“Even now, I’m not a hundred per cent recovered. I still have some issues with my strength and balance. Getting that back could take up to a year,” said Réal. “Right now I’m just doing basic therapy.”

One of the things Réal recalled most vividly about his recovery was the insistence of the nurses that he get vaccinated for influenza next year.

“When I woke up, they kept telling me to take my flu shot next year, because all of this wouldn’t have happened to me if I did in the first place.”

Laurette agreed that she also learned the importance of getting vaccinated after watching her husband get so sick.

“If we could save anyone else from going through this, we’d tell them to take their flu shot,” she said.

Throughout Réal’s battle with his illness, there were many people including friends, family, churches, and schools, praying for him to recover.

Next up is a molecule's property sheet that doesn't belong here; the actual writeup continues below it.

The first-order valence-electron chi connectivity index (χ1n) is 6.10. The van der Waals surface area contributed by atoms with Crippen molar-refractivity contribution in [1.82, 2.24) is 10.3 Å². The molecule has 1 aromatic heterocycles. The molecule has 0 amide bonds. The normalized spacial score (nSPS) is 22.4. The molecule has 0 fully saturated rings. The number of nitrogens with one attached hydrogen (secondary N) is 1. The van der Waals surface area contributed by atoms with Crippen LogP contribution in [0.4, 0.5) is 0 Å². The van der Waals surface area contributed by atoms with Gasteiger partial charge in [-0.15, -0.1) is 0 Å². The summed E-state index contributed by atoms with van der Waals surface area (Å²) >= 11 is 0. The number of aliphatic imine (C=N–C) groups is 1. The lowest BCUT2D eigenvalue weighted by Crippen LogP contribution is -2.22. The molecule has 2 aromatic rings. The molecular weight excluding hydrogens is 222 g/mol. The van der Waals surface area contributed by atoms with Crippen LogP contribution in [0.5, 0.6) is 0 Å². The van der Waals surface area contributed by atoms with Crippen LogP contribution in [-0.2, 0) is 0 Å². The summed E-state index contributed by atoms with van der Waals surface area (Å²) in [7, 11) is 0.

“We felt like it was important for us to tell our story and tell everyone of our appreciation, and that yes, miracles do happen. God is good, and Réal is a miracle, but so are each and every one of our supporters,” said Laurette. She added, “People come together in times like this and we are connected spiritually. I want to give a special thank you to our families.

Réal’s sisters and brother never left his side. His father and mother Edgar and Cecile were there for him, it’s never easy to see your kids suffer. Our 4-H family was helpful, and my family as well with their meals and background work. Our children have experienced this miracle with us and they have seen the power of our prayers. We live in a beautiful community.”